In one embodiment, the invention utilizes the count field (known in the art), which specifies information such as cylinder, head and record numbers. In multi-virtual storage (“MVS”) environments, the count field can be specified to identify the origination of each record. In accord with this embodiment, the CU modifies the count field, as appropriate, to specify the data extent as cylinder and head numbers for the redirected compressed track in each count field. Accordingly, the CU translates the data extents and modifies the count field based upon what is transferred by the CU. For example, if the count field describes the cylinder and head numbers of the extent within the tape drive 60, the CU moves the data into that extent and modifies the cylinder and head numbers, if needed, based upon the appropriate mapping. The count field can also be used in re-routing tracks to and from the CU.
This is significantly different from prior art systems which simply make a one-to-one copy of data extents, and count fields, into memory. Those skilled in the art should appreciate that certain systems do not utilize the count field and that other identifiers can be used to locate the origination of the data extent. In this case, when the count field is not used, the count field is not changed.
Read and Write Host Protocols
In the preferred embodiment of the invention, and with further reference to FIGS. 3-3B, host read protocol 52 a sends a series of commands that are chained together during a read process. The first command (Define Extent) specifies the extent (i.e., the range of tracks) over which the read pertains. The second command (Locate record) specifies the start track and the mask of which tracks in a cylinder are read. The second command thus sets the orientation of which track is read first; and the mask dictates which subsequent tracks are read by skipping tracks that do not have the mask bit set.
The next read protocol commands are the Read Track Commands. There can, for example, be up to fifteen read track commands after the Locate Record Command, since there typically are fifteen tracks per cylinder.
Once these tracks are read into host 52, they can be written back to CU 54 (or into tape device 60) in a selected location by write protocol 52 b. The write chain of commands starts with a Define Extent command, specifying the extent (i.e., the range of tracks) over which the write pertains. The second command (Locate Record Command) specifies the start track. A mask is not used in the write protocol process; and the chain of write commands may be as long as the extent. The next commands are a Write Command followed by one or more Write Next Track Commands. The first track that is sent by the Write Command is written to the location specified by the Locate Record Command. It does not matter where the track was read from, nor what its count field is, as the track is written to the location according to the Locate Record Command.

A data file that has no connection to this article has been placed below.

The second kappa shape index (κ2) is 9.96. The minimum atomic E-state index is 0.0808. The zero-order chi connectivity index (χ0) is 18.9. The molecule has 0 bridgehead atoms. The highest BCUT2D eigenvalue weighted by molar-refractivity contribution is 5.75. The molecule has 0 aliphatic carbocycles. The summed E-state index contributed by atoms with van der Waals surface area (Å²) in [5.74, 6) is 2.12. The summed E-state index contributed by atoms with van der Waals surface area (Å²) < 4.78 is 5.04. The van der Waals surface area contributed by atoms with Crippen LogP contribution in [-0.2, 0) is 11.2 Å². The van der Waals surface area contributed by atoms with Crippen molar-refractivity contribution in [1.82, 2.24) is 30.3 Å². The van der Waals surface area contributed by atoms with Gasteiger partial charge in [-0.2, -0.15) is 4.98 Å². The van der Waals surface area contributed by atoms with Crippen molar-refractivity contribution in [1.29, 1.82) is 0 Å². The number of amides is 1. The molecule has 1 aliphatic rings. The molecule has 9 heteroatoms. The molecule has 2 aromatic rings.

The Write Next Track Command writes data to the track that is incremental to the prior oriented track (i.e., the ‘next’ track ). This track and subsequent tracks are written to the orientation specified by their location in the chain relative to the Locate Record Command, without regard to where they were read from or to the count field specified within the write data. An alternative is to use the count field to place the tracks, without regard to where they were read from or to the orientation specified by a location relative to the Locate Record domain.
The invention thus attains the objects set forth above, among those apparent from preceding description. Since certain changes may be made in the above systems and methods without departing from the scope of the invention, it is intended that all matter contained in the above description or shown in the accompanying drawing be interpreted as illustrative and not in a limiting sense.
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|U.S. Classification||711/162, 714/E11.12, 714/E11.121, 711/165, 711/161|
|Cooperative Classification||G06F11/1456, G06F11/1448|
|European Classification||G06F11/14A10H, G06F11/14A10P|
|Nov 19, 2007||FPAY||Fee payment|
Year of fee payment: 4
|Sep 21, 2011||FPAY||Fee payment|
Year of fee payment: 8